Big Oil and utilities square off for piece of EV charging dollars

Posted Jul 11, 2018 by Karen Graham
The world's automakers are ready to release more than a dozen new hybrid or all-electric cars by the end of 2020, and oil companies, who have for years sold gas to fuel cars are now moving into the EV sector — but so are traditional utility companies.
A Volt EV at a charging station
A Volt EV at a charging station
Open Grid Scheduler / Grid Engine
As electric vehicles become more affordable and efficient, at the same time, the world is becoming less dependent on fossil fuels. Petroleum companies and big utilities have not been sitting idly by as this transition to clean energy and lower emissions have been taking place, though.
If anything, the huge spurt in electric car growth has also created a war for the pocketbooks of the driving public by both utilities and the petroleum industry.
In May, fossil fuel consumption in the electric power sector fell to 22.5 quadrillion British thermal units (quads) in 2017, the lowest level since 1994, according to the U.S. Energy Information Administration (EIA).
Because British sales of electric cars will no longer count towards carmakers' EU carbon dioxid...
Because British sales of electric cars will no longer count towards carmakers' EU carbon dioxide targets after Brexit, manufacturers may choose to sell to other European countries instead
But this statistic underscores the fact that many electric utility companies are adding renewables to their portfolios as renewable energy continues to take hold. And with electric vehicle use increasing, they are counting on supplying increasing quantities of juice, especially during off-peak hours to make their operations more efficient, while at the same time, helping their profit line.
Big petroleum companies have also been watching as renewable energy sources have taken hold and electric vehicles have become more popular. Back in September 2017, JP Morgan Cazenove joined the ranks of those who believe the EV revolution is happening a lot faster than anyone expected.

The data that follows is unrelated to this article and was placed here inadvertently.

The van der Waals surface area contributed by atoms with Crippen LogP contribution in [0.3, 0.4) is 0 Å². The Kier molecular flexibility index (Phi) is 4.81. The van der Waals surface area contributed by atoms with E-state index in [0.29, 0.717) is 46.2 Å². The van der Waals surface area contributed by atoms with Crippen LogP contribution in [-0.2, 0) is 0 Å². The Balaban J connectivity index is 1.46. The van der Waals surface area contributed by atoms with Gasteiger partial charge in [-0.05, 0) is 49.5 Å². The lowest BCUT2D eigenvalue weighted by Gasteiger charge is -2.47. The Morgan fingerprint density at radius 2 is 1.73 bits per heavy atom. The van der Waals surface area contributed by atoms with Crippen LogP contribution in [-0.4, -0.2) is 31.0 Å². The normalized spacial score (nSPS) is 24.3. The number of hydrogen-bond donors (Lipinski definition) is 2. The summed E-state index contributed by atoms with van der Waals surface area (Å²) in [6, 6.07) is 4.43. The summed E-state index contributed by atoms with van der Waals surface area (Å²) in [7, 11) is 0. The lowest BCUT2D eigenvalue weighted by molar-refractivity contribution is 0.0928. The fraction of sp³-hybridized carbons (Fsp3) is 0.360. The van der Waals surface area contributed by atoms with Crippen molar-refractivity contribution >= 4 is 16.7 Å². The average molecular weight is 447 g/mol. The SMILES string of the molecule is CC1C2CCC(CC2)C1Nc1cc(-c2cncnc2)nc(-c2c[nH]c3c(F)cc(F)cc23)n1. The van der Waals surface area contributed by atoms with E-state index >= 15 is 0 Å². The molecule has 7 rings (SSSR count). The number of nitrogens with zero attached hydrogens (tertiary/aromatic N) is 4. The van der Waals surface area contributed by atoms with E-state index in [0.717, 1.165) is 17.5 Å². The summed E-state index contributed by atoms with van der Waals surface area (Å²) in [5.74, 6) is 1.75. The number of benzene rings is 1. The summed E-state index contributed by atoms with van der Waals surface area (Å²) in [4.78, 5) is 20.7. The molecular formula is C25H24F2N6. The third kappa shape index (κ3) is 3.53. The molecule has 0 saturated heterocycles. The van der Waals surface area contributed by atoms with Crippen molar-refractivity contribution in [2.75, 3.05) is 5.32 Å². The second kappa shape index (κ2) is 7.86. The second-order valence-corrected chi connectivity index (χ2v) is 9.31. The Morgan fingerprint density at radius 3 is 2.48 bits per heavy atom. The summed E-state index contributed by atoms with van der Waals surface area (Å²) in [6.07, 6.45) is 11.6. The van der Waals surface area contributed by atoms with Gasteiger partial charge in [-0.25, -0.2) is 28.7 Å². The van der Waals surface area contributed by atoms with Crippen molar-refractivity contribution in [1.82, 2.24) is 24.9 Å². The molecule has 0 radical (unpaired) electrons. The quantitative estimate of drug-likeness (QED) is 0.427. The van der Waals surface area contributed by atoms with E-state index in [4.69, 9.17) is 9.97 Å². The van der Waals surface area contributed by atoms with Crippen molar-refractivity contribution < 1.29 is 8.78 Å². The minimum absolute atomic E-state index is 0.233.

In a note to investors, the investment bank pointed out widespread electric car adoption will happen faster than many analysts expect and there will be some losers and winners.
Automobiles are an integral part of our lives and the transition from fossil fuels to electrons is going to impact a wide range of businesses in addition to the oil and gas industry. JP Morgan noted that "ironically, automakers may not be among the big losers."But that is because they will be making hybrids and EVs.
But oil companies, who for years and years have supplied the gasoline used to run our cars, and fuel oil for furnaces and power plants have finally come to realize that fossil fuel use in on the decline, and to make up the profit loss at their gas stations, they are now getting into renewables and in particular, the EV charging market.
Blurring the lines between big oil and the alternative energy
Traditional electric utility companies have started focusing on the EV charger market, with at-home charging stations, battery storage, and smart meters. And this means improving the electrical grid which will lead to improving their bottom line. It should be noted that at this time, 90 percent of EV charging is done at home.